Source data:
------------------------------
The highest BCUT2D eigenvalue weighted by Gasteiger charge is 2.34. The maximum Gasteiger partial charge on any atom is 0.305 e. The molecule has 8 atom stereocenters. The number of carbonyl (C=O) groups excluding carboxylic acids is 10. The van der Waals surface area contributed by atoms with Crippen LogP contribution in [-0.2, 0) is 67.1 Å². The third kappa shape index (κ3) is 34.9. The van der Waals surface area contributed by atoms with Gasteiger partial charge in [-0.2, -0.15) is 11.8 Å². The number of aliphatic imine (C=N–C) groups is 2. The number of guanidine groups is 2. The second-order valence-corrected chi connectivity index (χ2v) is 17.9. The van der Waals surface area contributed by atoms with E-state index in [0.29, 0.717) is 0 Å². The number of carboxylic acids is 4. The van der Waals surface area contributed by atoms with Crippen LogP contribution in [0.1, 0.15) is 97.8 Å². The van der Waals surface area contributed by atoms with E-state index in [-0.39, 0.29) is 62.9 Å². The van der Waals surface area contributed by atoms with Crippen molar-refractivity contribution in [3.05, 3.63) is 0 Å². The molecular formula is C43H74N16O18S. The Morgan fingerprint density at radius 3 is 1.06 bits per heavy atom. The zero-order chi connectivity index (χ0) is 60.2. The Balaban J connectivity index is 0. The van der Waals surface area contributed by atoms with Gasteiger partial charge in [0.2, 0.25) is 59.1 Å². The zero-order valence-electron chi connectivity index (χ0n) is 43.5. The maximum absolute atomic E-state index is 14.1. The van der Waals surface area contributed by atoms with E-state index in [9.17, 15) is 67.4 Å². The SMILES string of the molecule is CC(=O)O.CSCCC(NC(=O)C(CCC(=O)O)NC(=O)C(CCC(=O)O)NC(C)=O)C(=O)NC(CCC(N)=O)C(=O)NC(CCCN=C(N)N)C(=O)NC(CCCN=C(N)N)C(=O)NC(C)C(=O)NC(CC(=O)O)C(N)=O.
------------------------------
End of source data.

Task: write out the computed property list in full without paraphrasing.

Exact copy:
The highest BCUT2D eigenvalue weighted by Gasteiger charge is 2.34. The maximum Gasteiger partial charge on any atom is 0.305 e. The molecule has 8 atom stereocenters. The number of carbonyl (C=O) groups excluding carboxylic acids is 10. The van der Waals surface area contributed by atoms with Crippen LogP contribution in [-0.2, 0) is 67.1 Å². The third kappa shape index (κ3) is 34.9. The van der Waals surface area contributed by atoms with Gasteiger partial charge in [-0.2, -0.15) is 11.8 Å². The number of aliphatic imine (C=N–C) groups is 2. The number of guanidine groups is 2. The second-order valence-corrected chi connectivity index (χ2v) is 17.9. The van der Waals surface area contributed by atoms with E-state index in [0.29, 0.717) is 0 Å². The number of carboxylic acids is 4. The van der Waals surface area contributed by atoms with Crippen LogP contribution in [0.1, 0.15) is 97.8 Å². The van der Waals surface area contributed by atoms with E-state index in [-0.39, 0.29) is 62.9 Å². The van der Waals surface area contributed by atoms with Crippen molar-refractivity contribution in [3.05, 3.63) is 0 Å². The molecular formula is C43H74N16O18S. The Morgan fingerprint density at radius 3 is 1.06 bits per heavy atom. The zero-order chi connectivity index (χ0) is 60.2. The Balaban J connectivity index is 0. The van der Waals surface area contributed by atoms with Gasteiger partial charge in [0.2, 0.25) is 59.1 Å². The zero-order valence-electron chi connectivity index (χ0n) is 43.5. The maximum absolute atomic E-state index is 14.1. The van der Waals surface area contributed by atoms with E-state index in [9.17, 15) is 67.4 Å². The SMILES string of the molecule is CC(=O)O.CSCCC(NC(=O)C(CCC(=O)O)NC(=O)C(CCC(=O)O)NC(C)=O)C(=O)NC(CCC(N)=O)C(=O)NC(CCCN=C(N)N)C(=O)NC(CCCN=C(N)N)C(=O)NC(C)C(=O)NC(CC(=O)O)C(N)=O.